What’s your experience with art block, when does that come up?

Sometimes I feel like I go through periods of productivity, where I feel very motivated and inspired and I’m able to pump out a few things. I get really focused, and when it’s done I feel like I’ve got nothing left. I don’t know what to do next. And I feel like I was trying to force things, and trying to push things further and… I don’t know, I’ve been dealing with that for a long time now, and I feel like I have a few methods of getting over that. One of the biggest methods, one of the little tricks I use, is basically when you get frustrated with what you’re doing, is just to take a step back and not overthink things too much.

I think anyone who does anything creative sort of has a safe zone, a comfort level where they can just do whatever they want, and they just feel really good about it. Draw the things that you know are really easy for you, because that will set you back on a path of being productive again, and keep you motivated, because it kind of gives you the push. Doing something really easy to continue on to doing something harder later on. Does that make sense?

Kind of like putting “take a shower” on my to-do list.

Exactly. Like giving yourself an easy chore, or an easy job to do in order to move on for the harder task of pushing forward.

Where do you get your ideas from?

I would say there are two ways I think of stuff to draw. One of the ways is that I have a preconceived idea, and that can come from anywhere… I have a list on my computer of these random topics I could draw around. The other way is to generate it as you go. I don’t know if this will make sense, but sort of like designing stuff around the composition, rather than the idea. Like, “Oh, here’s something. I could add something to this corner, add a focal point over there, balance it out a little over here with something else, and add a different color over here.” To kind of work more like that, spontaneously.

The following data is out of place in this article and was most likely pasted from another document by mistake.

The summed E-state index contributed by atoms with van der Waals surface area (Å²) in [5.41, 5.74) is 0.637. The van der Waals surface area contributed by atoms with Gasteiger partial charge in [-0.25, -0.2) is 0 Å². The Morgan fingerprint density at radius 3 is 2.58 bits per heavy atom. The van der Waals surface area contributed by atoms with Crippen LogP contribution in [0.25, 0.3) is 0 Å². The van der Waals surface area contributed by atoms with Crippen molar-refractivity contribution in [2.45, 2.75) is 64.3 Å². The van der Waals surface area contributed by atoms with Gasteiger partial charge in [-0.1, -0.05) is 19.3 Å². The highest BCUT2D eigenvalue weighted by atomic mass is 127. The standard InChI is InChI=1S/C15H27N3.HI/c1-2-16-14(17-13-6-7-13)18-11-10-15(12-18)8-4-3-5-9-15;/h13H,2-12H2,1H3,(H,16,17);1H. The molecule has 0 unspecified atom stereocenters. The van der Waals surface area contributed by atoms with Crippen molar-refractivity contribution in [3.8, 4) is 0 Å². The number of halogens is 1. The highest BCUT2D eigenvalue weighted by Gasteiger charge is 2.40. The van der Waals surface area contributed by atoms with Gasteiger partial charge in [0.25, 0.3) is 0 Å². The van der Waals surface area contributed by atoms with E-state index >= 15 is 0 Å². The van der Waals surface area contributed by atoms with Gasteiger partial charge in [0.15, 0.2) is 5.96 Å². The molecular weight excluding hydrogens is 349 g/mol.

So you’re looking at it aesthetically, rather than…

Yeah, more aesthetically and decoratively, rather than a conceptual idea that I’m trying to execute.

We already touched on social media stuff, but I always ask everybody this because it’s a huge problem in my life: How do you balance the necessary promotion and benefits of social media stuff with the time wasting and FOMO sides of it?

Well, the FOMO—the fear of missing out, right?—in some ways that’s almost the worst thing about social media for me. Again, I follow many, many, many different illustrators and artists, so that I have a feed of inspiration. But at the same time, on social media you can see all these people, and they’re working on opportunities way outside your league, and they’re being super successful, and doing all these cool things, and you’re sitting in your apartment in your underwear on Reddit, drinking a cold bagel.

You’re drinking a cold bagel?

[laughs] Drinking a cold coffee and eating a bagel. But that’s something, I don’t know… It’s like that with getting the “likes” and everything. If you post something, and it doesn’t get a lot of likes, does that mean you made a bad piece of work that’s not interesting? It isn’t true at all, but you get obsessed with the numbers. “Oh man, I used to get so many more likes back in the day. What am I doing wrong?”